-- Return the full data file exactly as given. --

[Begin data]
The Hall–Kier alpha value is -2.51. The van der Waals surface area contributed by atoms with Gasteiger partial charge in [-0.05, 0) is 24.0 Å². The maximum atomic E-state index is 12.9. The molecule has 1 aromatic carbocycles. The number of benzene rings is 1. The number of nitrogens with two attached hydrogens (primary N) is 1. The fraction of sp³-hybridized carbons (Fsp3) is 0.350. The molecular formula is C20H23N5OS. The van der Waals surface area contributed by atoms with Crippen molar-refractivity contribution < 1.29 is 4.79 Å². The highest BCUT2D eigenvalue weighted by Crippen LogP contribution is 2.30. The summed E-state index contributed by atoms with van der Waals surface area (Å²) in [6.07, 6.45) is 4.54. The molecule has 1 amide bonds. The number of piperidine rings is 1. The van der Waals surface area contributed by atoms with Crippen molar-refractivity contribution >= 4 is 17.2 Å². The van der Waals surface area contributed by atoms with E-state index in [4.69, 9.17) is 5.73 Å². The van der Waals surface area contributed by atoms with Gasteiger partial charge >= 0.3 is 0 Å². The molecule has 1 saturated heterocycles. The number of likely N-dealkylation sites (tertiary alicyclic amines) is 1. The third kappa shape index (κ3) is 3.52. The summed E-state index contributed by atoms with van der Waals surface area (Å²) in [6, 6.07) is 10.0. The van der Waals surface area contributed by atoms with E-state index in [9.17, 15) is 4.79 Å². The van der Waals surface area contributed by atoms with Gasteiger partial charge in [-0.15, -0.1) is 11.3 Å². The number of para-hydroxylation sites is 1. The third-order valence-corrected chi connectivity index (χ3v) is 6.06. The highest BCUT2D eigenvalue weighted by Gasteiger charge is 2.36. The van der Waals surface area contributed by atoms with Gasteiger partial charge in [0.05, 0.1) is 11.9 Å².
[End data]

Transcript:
The Hall–Kier alpha value is -2.51. The van der Waals surface area contributed by atoms with Gasteiger partial charge in [-0.05, 0) is 24.0 Å². The maximum atomic E-state index is 12.9. The molecule has 1 aromatic carbocycles. The number of benzene rings is 1. The number of nitrogens with two attached hydrogens (primary N) is 1. The fraction of sp³-hybridized carbons (Fsp3) is 0.350. The molecular formula is C20H23N5OS. The van der Waals surface area contributed by atoms with Crippen molar-refractivity contribution < 1.29 is 4.79 Å². The highest BCUT2D eigenvalue weighted by Crippen LogP contribution is 2.30. The summed E-state index contributed by atoms with van der Waals surface area (Å²) in [6.07, 6.45) is 4.54. The molecule has 1 amide bonds. The number of piperidine rings is 1. The van der Waals surface area contributed by atoms with Crippen molar-refractivity contribution >= 4 is 17.2 Å². The van der Waals surface area contributed by atoms with E-state index in [4.69, 9.17) is 5.73 Å². The van der Waals surface area contributed by atoms with Gasteiger partial charge >= 0.3 is 0 Å². The molecule has 1 saturated heterocycles. The number of likely N-dealkylation sites (tertiary alicyclic amines) is 1. The third kappa shape index (κ3) is 3.52. The summed E-state index contributed by atoms with van der Waals surface area (Å²) in [6, 6.07) is 10.0. The van der Waals surface area contributed by atoms with E-state index in [9.17, 15) is 4.79 Å². The van der Waals surface area contributed by atoms with Gasteiger partial charge in [-0.15, -0.1) is 11.3 Å². The number of para-hydroxylation sites is 1. The third-order valence-corrected chi connectivity index (χ3v) is 6.06. The highest BCUT2D eigenvalue weighted by Gasteiger charge is 2.36. The van der Waals surface area contributed by atoms with Gasteiger partial charge in [0.05, 0.1) is 11.9 Å².